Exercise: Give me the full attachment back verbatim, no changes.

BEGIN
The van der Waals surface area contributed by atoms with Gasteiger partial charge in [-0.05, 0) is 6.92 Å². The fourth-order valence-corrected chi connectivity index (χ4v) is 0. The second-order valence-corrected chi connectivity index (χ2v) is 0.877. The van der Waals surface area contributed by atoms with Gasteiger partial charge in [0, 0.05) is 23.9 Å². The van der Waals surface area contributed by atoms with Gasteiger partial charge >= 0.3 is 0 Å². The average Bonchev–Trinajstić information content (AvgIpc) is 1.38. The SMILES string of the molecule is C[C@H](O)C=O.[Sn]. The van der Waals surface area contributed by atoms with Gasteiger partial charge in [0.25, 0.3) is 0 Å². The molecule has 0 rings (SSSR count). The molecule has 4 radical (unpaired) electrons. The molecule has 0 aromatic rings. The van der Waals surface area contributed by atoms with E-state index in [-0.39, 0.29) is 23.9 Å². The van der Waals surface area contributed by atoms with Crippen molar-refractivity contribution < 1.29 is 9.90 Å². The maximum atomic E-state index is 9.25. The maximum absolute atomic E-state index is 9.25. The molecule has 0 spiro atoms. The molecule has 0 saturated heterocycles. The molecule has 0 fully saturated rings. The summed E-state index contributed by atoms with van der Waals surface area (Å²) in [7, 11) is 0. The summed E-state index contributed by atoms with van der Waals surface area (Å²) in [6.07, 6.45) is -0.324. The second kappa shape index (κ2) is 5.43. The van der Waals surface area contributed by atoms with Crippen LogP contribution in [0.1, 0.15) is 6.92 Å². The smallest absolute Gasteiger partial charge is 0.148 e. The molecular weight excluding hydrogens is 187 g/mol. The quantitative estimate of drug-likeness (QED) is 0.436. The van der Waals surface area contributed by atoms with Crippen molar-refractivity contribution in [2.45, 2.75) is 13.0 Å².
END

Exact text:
The van der Waals surface area contributed by atoms with Gasteiger partial charge in [-0.05, 0) is 6.92 Å². The fourth-order valence-corrected chi connectivity index (χ4v) is 0. The second-order valence-corrected chi connectivity index (χ2v) is 0.877. The van der Waals surface area contributed by atoms with Gasteiger partial charge in [0, 0.05) is 23.9 Å². The van der Waals surface area contributed by atoms with Gasteiger partial charge >= 0.3 is 0 Å². The average Bonchev–Trinajstić information content (AvgIpc) is 1.38. The SMILES string of the molecule is C[C@H](O)C=O.[Sn]. The van der Waals surface area contributed by atoms with Gasteiger partial charge in [0.25, 0.3) is 0 Å². The molecule has 0 rings (SSSR count). The molecule has 4 radical (unpaired) electrons. The molecule has 0 aromatic rings. The van der Waals surface area contributed by atoms with E-state index in [-0.39, 0.29) is 23.9 Å². The van der Waals surface area contributed by atoms with Crippen molar-refractivity contribution < 1.29 is 9.90 Å². The maximum atomic E-state index is 9.25. The maximum absolute atomic E-state index is 9.25. The molecule has 0 spiro atoms. The molecule has 0 saturated heterocycles. The molecule has 0 fully saturated rings. The summed E-state index contributed by atoms with van der Waals surface area (Å²) in [7, 11) is 0. The summed E-state index contributed by atoms with van der Waals surface area (Å²) in [6.07, 6.45) is -0.324. The second kappa shape index (κ2) is 5.43. The van der Waals surface area contributed by atoms with Crippen LogP contribution in [0.1, 0.15) is 6.92 Å². The smallest absolute Gasteiger partial charge is 0.148 e. The molecular weight excluding hydrogens is 187 g/mol. The quantitative estimate of drug-likeness (QED) is 0.436. The van der Waals surface area contributed by atoms with Crippen molar-refractivity contribution in [2.45, 2.75) is 13.0 Å².